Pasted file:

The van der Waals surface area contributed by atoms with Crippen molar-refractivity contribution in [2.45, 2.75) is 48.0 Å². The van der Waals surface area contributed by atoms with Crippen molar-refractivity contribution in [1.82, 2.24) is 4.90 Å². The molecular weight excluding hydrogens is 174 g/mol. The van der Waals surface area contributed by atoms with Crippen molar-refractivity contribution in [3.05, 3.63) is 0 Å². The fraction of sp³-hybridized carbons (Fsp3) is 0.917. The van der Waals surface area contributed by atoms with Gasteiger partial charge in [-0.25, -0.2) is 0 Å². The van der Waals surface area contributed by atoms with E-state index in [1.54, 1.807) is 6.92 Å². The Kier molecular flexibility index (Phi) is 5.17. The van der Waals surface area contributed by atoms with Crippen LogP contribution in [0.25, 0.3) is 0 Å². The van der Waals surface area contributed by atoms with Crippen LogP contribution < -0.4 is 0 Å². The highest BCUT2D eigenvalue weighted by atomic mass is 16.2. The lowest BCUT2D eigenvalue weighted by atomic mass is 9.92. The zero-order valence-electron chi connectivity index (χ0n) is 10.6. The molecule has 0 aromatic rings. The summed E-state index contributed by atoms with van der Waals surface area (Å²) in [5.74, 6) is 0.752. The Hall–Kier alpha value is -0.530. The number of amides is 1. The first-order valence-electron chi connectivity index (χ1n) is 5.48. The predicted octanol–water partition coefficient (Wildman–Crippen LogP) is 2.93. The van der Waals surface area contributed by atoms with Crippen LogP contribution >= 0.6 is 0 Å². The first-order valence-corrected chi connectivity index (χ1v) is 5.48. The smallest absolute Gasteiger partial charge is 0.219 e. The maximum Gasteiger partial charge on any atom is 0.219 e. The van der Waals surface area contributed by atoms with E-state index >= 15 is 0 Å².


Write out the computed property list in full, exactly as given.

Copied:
The van der Waals surface area contributed by atoms with Crippen molar-refractivity contribution in [2.45, 2.75) is 48.0 Å². The van der Waals surface area contributed by atoms with Crippen molar-refractivity contribution in [1.82, 2.24) is 4.90 Å². The molecular weight excluding hydrogens is 174 g/mol. The van der Waals surface area contributed by atoms with Crippen molar-refractivity contribution in [3.05, 3.63) is 0 Å². The fraction of sp³-hybridized carbons (Fsp3) is 0.917. The van der Waals surface area contributed by atoms with Gasteiger partial charge in [-0.25, -0.2) is 0 Å². The van der Waals surface area contributed by atoms with E-state index in [1.54, 1.807) is 6.92 Å². The Kier molecular flexibility index (Phi) is 5.17. The van der Waals surface area contributed by atoms with Crippen LogP contribution in [0.25, 0.3) is 0 Å². The van der Waals surface area contributed by atoms with Crippen LogP contribution < -0.4 is 0 Å². The highest BCUT2D eigenvalue weighted by atomic mass is 16.2. The lowest BCUT2D eigenvalue weighted by atomic mass is 9.92. The zero-order valence-electron chi connectivity index (χ0n) is 10.6. The molecule has 0 aromatic rings. The summed E-state index contributed by atoms with van der Waals surface area (Å²) in [5.74, 6) is 0.752. The Hall–Kier alpha value is -0.530. The number of amides is 1. The first-order valence-electron chi connectivity index (χ1n) is 5.48. The predicted octanol–water partition coefficient (Wildman–Crippen LogP) is 2.93. The van der Waals surface area contributed by atoms with Crippen LogP contribution >= 0.6 is 0 Å². The first-order valence-corrected chi connectivity index (χ1v) is 5.48. The smallest absolute Gasteiger partial charge is 0.219 e. The maximum Gasteiger partial charge on any atom is 0.219 e. The van der Waals surface area contributed by atoms with E-state index >= 15 is 0 Å².